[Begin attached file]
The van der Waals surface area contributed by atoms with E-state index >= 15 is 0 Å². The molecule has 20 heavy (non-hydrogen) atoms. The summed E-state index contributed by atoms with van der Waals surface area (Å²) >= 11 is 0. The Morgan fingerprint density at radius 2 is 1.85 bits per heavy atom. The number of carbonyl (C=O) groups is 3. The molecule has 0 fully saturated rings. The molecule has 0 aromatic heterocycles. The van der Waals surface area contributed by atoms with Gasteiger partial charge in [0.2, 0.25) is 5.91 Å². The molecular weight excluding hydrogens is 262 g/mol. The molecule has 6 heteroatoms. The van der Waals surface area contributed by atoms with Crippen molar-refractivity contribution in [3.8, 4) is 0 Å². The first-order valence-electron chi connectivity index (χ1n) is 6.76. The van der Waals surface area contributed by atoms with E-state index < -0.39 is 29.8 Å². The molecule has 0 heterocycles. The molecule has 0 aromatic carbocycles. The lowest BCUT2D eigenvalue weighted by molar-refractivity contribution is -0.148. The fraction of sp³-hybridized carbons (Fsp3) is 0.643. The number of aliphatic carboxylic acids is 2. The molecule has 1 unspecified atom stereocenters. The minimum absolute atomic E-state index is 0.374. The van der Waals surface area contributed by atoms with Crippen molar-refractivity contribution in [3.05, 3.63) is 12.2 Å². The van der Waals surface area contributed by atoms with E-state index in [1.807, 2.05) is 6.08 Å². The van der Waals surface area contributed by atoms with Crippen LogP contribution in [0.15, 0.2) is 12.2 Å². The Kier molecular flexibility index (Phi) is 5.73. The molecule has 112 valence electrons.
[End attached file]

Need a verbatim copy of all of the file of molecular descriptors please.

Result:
The van der Waals surface area contributed by atoms with E-state index >= 15 is 0 Å². The molecule has 20 heavy (non-hydrogen) atoms. The summed E-state index contributed by atoms with van der Waals surface area (Å²) >= 11 is 0. The Morgan fingerprint density at radius 2 is 1.85 bits per heavy atom. The number of carbonyl (C=O) groups is 3. The molecule has 0 fully saturated rings. The molecule has 0 aromatic heterocycles. The van der Waals surface area contributed by atoms with Gasteiger partial charge in [0.2, 0.25) is 5.91 Å². The molecular weight excluding hydrogens is 262 g/mol. The molecule has 6 heteroatoms. The van der Waals surface area contributed by atoms with Crippen molar-refractivity contribution in [3.8, 4) is 0 Å². The first-order valence-electron chi connectivity index (χ1n) is 6.76. The van der Waals surface area contributed by atoms with E-state index < -0.39 is 29.8 Å². The molecule has 0 heterocycles. The molecule has 0 aromatic carbocycles. The lowest BCUT2D eigenvalue weighted by molar-refractivity contribution is -0.148. The fraction of sp³-hybridized carbons (Fsp3) is 0.643. The number of aliphatic carboxylic acids is 2. The molecule has 1 unspecified atom stereocenters. The minimum absolute atomic E-state index is 0.374. The van der Waals surface area contributed by atoms with Crippen molar-refractivity contribution in [3.05, 3.63) is 12.2 Å². The van der Waals surface area contributed by atoms with E-state index in [1.807, 2.05) is 6.08 Å². The van der Waals surface area contributed by atoms with Crippen LogP contribution in [0.15, 0.2) is 12.2 Å². The Kier molecular flexibility index (Phi) is 5.73. The molecule has 112 valence electrons.